Murray certainly has the résumé to compete for the job. She led the Democrats' campaign arm in 2012, when the party picked up two Senate seats, defying pundits' predictions. She forged a budget agreement with Rep. Paul Ryan (R-Wis.) in 2013 that averted across-the-board budget cuts. Murray is generally press-shy—she flies home across the country each weekend instead of doing the Sunday show circuit—which would leave room for other Senate stars, including Warren, to be the party's public face while Murray controls the behind-the-scenes negotiations. But as that budget committee staffer told me in 2013, Murray isn't known for picking fights she can't win. If she runs against Schumer, it'll be because she thinks she has a real shot at Reid's post.

Harry Reid Announces His Retirement

| Fri Mar. 27, 2015 8:21 AM EDT

Update, 12:26 p.m.: Shortly after announcing his retirement, Reid endorsed Sen. Chuck Schumer (D-N.Y.) to replace him. "I think Schumer should be able to succeed me,” he told the Washington Post in an interview at his DC residence.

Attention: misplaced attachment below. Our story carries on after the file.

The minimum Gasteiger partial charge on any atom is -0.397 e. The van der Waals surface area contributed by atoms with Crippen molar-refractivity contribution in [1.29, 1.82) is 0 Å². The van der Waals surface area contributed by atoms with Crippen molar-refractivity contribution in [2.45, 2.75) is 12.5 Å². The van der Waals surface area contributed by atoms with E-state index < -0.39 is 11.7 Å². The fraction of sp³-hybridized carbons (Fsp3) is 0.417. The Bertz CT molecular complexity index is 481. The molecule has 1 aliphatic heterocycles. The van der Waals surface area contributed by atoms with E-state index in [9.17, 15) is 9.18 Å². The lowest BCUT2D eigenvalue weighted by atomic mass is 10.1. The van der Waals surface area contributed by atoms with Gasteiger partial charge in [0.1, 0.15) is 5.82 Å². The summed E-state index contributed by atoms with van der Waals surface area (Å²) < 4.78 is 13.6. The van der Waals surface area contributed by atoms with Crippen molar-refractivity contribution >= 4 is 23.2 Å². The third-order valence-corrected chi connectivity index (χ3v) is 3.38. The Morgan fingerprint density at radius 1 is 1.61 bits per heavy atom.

Senate Minority Leader Harry Reid announced on Friday he will not be seeking reelection when his term comes to an end next year. He announced his retirement in a YouTube video:

The decision to retire, the 75-year-old senator from Nevada said, "has absolutely nothing to do" with the injury he sustained back in January from an exercising accident or his new role as minority leader following the Democrats' loss during the midterm elections. In an interview with the New York Times he explained, "I want to be able to go out at the top of my game. I don’t want to be a 42-year-old trying to become a designated hitter."

In the video, Reid continues with a message to Senate Majority Leader Mitch McConnell, "Don't be too elated. I'm going to be here for 22 more months, and you know what I'm going to be doing? The same thing I've done since I first came to the Senate. We have to make sure the Democrats take control of the Senate again."